This is puzzling and raises questions about the validity of the assumption of an invariant relationship between country-level indicators and economic performance
When a recent World Bank blog included Bangladesh among the top 20 reforming countries in making it easier to do business, expectations were raised about a significant improvement in Bangladesh's ranking in Doing Business 2020. The results, covering 190 countries, released today, show Bangladesh notching up by eight places – from 176 last year to 168 this year.
This is not surprising because Bangladesh made it to the top 20 with reforms covering the minimum of three areas while countries such as Bahrain and Saudi Arabia were in the same group covering 9; China 8; Kenya and Pakistan 6; Myanmar, Nigeria, Kuwait, Zimbabwe and Togo 5; and Azerbaijan, Kosovo and Uzbekistan 4.
Not surprisingly, the economies with the most notable improvement in Doing Business 2020 are Saudi Arabia, Jordan, Togo, Bahrain, Tajikistan, Pakistan, Kuwait, China, India and Nigeria. Bangladesh's progress on the ranking is noteworthy for sure, particularly considering the recent step-forward step-backward history.
However, the specific reforms underpinning Bangladesh's progress in starting a business, getting credit and getting electricity, which drove the progress, are anything but game changing. These include reduction in official fees, digitisation of some processes and expansion of data base to improve information on credit.
The good news is Bangladesh has been able to correct the ignominious surpassing of its rank by Afghanistan last year, regaining its place ahead of Afghanistan. The bad news is Bangladesh continues to rank well below all other countries in South Asia and East Asia – countries that compete very closely with us for foreign direct investment and export orders in the global market place.
Bangladesh does the worst in enforcing contracts (189), registering property (184), trading across borders (176) and getting electricity (176).
It takes 1,442 days, compared with 1,101 days in South Asia and 120 days in Singapore, to resolve a standardised commercial dispute through a local first-instance court in Dhaka and Chattogram. Such low level of court efficiency is associated with a higher share of the informal sector in the overall economic activity, low investor confidence and with limited bank financing of firms for new investment.
It takes 264 days to register a property, compared with 107.8 days in South Asia and 23.6 days in high income OECD economies. Land registries, together with cadasters that identify the location of a property, are institutions used around the world to map, prove and secure property rights. Research suggests that property owners without secure ownership are unlikely to invest in private enterprises and transfer land to more efficient users.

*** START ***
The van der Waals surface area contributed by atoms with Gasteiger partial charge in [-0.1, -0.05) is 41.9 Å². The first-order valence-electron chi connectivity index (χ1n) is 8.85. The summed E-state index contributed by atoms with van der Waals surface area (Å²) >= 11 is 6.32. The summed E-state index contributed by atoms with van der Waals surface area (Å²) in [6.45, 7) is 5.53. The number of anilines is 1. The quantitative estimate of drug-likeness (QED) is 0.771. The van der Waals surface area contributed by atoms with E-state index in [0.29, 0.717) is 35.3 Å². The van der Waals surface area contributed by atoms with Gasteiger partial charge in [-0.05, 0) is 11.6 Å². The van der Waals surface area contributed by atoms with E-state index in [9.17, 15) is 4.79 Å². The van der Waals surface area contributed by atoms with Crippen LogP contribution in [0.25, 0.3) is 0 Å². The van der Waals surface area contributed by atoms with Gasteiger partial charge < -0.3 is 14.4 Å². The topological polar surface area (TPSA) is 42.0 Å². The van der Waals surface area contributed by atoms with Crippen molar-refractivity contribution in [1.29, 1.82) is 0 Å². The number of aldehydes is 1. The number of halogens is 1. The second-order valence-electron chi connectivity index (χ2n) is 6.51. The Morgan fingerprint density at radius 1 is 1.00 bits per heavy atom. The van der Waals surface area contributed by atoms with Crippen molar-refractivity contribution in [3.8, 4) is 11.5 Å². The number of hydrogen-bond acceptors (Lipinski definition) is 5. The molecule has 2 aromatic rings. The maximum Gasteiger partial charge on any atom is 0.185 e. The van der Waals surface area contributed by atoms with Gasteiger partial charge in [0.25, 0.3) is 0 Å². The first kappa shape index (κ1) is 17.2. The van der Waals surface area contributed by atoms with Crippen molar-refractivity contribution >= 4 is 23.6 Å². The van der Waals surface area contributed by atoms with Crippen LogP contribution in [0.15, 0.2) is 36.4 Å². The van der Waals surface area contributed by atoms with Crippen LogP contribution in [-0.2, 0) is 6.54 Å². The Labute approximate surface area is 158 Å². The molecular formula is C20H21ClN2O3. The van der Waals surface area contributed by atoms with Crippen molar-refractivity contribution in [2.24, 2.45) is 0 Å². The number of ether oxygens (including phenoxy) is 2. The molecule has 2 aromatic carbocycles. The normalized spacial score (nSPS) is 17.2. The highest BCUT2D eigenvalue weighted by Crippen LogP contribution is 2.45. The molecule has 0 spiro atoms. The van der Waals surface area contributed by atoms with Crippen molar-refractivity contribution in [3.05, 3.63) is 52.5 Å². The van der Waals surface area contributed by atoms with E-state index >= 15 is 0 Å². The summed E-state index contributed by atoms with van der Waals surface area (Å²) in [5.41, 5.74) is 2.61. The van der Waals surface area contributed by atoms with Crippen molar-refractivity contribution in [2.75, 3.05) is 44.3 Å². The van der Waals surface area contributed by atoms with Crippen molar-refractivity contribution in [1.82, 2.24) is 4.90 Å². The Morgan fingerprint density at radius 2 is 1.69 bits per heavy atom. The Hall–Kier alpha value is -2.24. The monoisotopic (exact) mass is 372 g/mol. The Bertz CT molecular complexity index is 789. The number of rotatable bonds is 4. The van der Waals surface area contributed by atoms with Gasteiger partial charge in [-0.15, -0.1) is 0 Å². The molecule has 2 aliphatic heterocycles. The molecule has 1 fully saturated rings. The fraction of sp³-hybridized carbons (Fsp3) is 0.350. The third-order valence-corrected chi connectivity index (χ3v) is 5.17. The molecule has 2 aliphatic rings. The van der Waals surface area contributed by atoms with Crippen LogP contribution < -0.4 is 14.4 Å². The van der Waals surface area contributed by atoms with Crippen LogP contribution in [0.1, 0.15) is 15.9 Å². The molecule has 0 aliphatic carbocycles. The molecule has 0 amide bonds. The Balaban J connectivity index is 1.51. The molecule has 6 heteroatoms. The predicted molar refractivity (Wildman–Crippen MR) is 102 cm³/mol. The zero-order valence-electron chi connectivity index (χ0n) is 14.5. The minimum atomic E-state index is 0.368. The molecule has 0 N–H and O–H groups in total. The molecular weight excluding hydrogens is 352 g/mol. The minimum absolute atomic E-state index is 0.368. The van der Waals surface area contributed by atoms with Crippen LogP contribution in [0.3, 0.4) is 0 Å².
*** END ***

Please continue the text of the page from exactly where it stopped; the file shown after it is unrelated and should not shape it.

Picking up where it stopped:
Border compliance to export takes 168 hours and costs $408, compared respectively with 53.4 hours and $310 in South Asia. Time and cost of documentary compliance for exports are nearly as bad. The picture of imports is very similar. Such time-consuming and costly border management systems and procedures are most unhelpful for providing a trade conducive environment that enables entrepreneurs to expand their opportunities beyond national borders.
Despite recent improvements, it still takes 115 days to get an electricity connection, compared with 86.1 days in South Asia, and costs 1781.1 percent of income per capita, compared with 952.6 percent in South Asia. Electricity supply not only boosts a firm's output but also affects socially critical areas like education and healthcare.
Note that Bangladesh ranked 105th out of 141 countries in the 2019 Global Competitiveness Index. It was also among the bottom 10-30 percent in Control of Corruption, Government Effectiveness, Political Stability and Absence of Violence, Regulatory Quality and the Rule of Law components of the World Governance Indicators 2018.
So what? After all, despite relatively low ranking on all these indices, GDP growth has accelerated in recent years, putting Bangladesh among the fastest growing countries in the world. And this is projected to continue even though the global economy, weighed down by trade related tensions and elevated uncertainty, is expected to grow slower in the next half decades across a wide band of economies.
According to the International Monetary Fund's October 2019 World Economic Outlook, Bangladesh will be among the top 20 new growth engines in five years while Spain, Poland, Canada and Vietnam – all of whom rank well above Bangladesh on these indicators – will drop out of the first 20.
This is puzzling and raises questions about the validity of the assumption of an invariant relationship between country-level indicators and economic performance. Potential other explanations may be that the various indicators (growth, Doing Business, Global Competitiveness, World Governance) may simply be mis-measured, incomplete or too specific or that the underlying relationships may be more complex.
At this point, all that can be said is that there are major discrepancies between Bangladesh's growth story, the doing business story, global competitiveness story (as captured by the Global Competitiveness Index) and the governance story (as captured by the World Governance Indicators).
The author is an economist.